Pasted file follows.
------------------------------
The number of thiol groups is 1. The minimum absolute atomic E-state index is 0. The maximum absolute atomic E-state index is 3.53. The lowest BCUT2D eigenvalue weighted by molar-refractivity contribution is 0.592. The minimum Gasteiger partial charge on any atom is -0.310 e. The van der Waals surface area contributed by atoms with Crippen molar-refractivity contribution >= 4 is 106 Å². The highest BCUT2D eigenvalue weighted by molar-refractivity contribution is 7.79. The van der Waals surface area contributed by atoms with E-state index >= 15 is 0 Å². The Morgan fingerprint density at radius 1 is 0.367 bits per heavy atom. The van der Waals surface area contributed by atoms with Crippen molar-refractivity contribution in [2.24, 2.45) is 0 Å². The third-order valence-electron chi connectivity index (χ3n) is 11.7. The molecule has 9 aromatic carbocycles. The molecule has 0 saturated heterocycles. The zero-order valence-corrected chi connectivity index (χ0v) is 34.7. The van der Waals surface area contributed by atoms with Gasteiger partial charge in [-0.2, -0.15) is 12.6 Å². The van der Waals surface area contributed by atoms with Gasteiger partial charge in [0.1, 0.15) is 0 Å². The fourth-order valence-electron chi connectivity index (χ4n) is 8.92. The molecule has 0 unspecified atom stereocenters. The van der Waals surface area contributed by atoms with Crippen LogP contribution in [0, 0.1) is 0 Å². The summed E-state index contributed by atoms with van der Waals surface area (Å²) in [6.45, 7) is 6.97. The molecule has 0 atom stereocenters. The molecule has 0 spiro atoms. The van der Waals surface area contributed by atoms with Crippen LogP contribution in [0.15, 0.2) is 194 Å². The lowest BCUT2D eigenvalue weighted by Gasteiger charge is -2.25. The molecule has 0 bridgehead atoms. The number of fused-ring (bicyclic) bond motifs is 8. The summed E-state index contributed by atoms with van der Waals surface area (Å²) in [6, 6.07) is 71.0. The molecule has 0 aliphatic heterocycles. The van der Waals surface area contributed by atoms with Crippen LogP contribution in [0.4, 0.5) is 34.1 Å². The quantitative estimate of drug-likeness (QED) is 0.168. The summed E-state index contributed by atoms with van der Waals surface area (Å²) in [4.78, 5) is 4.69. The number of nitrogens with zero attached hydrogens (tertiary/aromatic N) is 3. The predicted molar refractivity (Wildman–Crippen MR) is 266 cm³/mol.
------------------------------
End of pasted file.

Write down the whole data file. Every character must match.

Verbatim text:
The number of thiol groups is 1. The minimum absolute atomic E-state index is 0. The maximum absolute atomic E-state index is 3.53. The lowest BCUT2D eigenvalue weighted by molar-refractivity contribution is 0.592. The minimum Gasteiger partial charge on any atom is -0.310 e. The van der Waals surface area contributed by atoms with Crippen molar-refractivity contribution >= 4 is 106 Å². The highest BCUT2D eigenvalue weighted by molar-refractivity contribution is 7.79. The van der Waals surface area contributed by atoms with E-state index >= 15 is 0 Å². The Morgan fingerprint density at radius 1 is 0.367 bits per heavy atom. The van der Waals surface area contributed by atoms with Crippen molar-refractivity contribution in [2.24, 2.45) is 0 Å². The third-order valence-electron chi connectivity index (χ3n) is 11.7. The molecule has 9 aromatic carbocycles. The molecule has 0 saturated heterocycles. The zero-order valence-corrected chi connectivity index (χ0v) is 34.7. The van der Waals surface area contributed by atoms with Gasteiger partial charge in [-0.2, -0.15) is 12.6 Å². The van der Waals surface area contributed by atoms with Gasteiger partial charge in [0.1, 0.15) is 0 Å². The fourth-order valence-electron chi connectivity index (χ4n) is 8.92. The molecule has 0 unspecified atom stereocenters. The van der Waals surface area contributed by atoms with Crippen LogP contribution in [0, 0.1) is 0 Å². The summed E-state index contributed by atoms with van der Waals surface area (Å²) in [6.45, 7) is 6.97. The molecule has 0 atom stereocenters. The molecule has 0 spiro atoms. The van der Waals surface area contributed by atoms with Crippen LogP contribution in [0.15, 0.2) is 194 Å². The lowest BCUT2D eigenvalue weighted by Gasteiger charge is -2.25. The molecule has 0 bridgehead atoms. The number of fused-ring (bicyclic) bond motifs is 8. The summed E-state index contributed by atoms with van der Waals surface area (Å²) in [6, 6.07) is 71.0. The molecule has 0 aliphatic heterocycles. The van der Waals surface area contributed by atoms with Crippen LogP contribution in [0.4, 0.5) is 34.1 Å². The quantitative estimate of drug-likeness (QED) is 0.168. The summed E-state index contributed by atoms with van der Waals surface area (Å²) in [4.78, 5) is 4.69. The number of nitrogens with zero attached hydrogens (tertiary/aromatic N) is 3. The predicted molar refractivity (Wildman–Crippen MR) is 266 cm³/mol.